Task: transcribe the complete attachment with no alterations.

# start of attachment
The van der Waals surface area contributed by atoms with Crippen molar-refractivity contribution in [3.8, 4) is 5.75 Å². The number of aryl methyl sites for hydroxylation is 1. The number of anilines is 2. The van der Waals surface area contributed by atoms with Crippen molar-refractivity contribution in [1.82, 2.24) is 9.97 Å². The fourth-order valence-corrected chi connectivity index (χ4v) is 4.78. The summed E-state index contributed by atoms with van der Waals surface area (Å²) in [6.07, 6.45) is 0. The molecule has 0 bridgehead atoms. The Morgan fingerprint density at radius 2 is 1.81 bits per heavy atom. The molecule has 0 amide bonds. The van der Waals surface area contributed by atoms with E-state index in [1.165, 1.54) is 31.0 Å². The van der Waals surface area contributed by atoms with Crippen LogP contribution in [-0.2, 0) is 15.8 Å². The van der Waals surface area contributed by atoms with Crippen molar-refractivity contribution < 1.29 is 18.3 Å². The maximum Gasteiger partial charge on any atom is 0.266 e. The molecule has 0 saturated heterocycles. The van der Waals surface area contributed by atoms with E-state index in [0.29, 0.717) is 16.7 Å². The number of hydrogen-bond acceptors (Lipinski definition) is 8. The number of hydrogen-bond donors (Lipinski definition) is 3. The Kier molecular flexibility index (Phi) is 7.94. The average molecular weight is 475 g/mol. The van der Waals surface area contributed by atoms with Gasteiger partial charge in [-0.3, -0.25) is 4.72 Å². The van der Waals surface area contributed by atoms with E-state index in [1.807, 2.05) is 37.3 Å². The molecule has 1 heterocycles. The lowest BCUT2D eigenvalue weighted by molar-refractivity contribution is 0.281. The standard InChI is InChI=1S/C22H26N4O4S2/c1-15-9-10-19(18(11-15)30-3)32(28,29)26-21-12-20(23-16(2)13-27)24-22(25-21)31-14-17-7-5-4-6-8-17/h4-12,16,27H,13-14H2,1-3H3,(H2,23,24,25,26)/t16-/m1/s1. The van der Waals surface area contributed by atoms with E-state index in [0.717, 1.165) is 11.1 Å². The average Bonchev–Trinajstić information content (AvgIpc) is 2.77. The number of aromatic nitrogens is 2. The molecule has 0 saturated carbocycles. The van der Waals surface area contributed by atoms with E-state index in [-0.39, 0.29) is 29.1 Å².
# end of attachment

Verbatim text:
The van der Waals surface area contributed by atoms with Crippen molar-refractivity contribution in [3.8, 4) is 5.75 Å². The number of aryl methyl sites for hydroxylation is 1. The number of anilines is 2. The van der Waals surface area contributed by atoms with Crippen molar-refractivity contribution in [1.82, 2.24) is 9.97 Å². The fourth-order valence-corrected chi connectivity index (χ4v) is 4.78. The summed E-state index contributed by atoms with van der Waals surface area (Å²) in [6.07, 6.45) is 0. The molecule has 0 bridgehead atoms. The Morgan fingerprint density at radius 2 is 1.81 bits per heavy atom. The molecule has 0 amide bonds. The van der Waals surface area contributed by atoms with E-state index in [1.165, 1.54) is 31.0 Å². The van der Waals surface area contributed by atoms with Crippen LogP contribution in [-0.2, 0) is 15.8 Å². The van der Waals surface area contributed by atoms with Crippen molar-refractivity contribution < 1.29 is 18.3 Å². The maximum Gasteiger partial charge on any atom is 0.266 e. The molecule has 0 saturated heterocycles. The van der Waals surface area contributed by atoms with E-state index in [0.29, 0.717) is 16.7 Å². The number of hydrogen-bond acceptors (Lipinski definition) is 8. The number of hydrogen-bond donors (Lipinski definition) is 3. The Kier molecular flexibility index (Phi) is 7.94. The average molecular weight is 475 g/mol. The van der Waals surface area contributed by atoms with Gasteiger partial charge in [-0.3, -0.25) is 4.72 Å². The van der Waals surface area contributed by atoms with E-state index in [1.807, 2.05) is 37.3 Å². The molecule has 1 heterocycles. The lowest BCUT2D eigenvalue weighted by molar-refractivity contribution is 0.281. The standard InChI is InChI=1S/C22H26N4O4S2/c1-15-9-10-19(18(11-15)30-3)32(28,29)26-21-12-20(23-16(2)13-27)24-22(25-21)31-14-17-7-5-4-6-8-17/h4-12,16,27H,13-14H2,1-3H3,(H2,23,24,25,26)/t16-/m1/s1. The van der Waals surface area contributed by atoms with E-state index in [0.717, 1.165) is 11.1 Å². The average Bonchev–Trinajstić information content (AvgIpc) is 2.77. The number of aromatic nitrogens is 2. The molecule has 0 saturated carbocycles. The van der Waals surface area contributed by atoms with E-state index in [-0.39, 0.29) is 29.1 Å².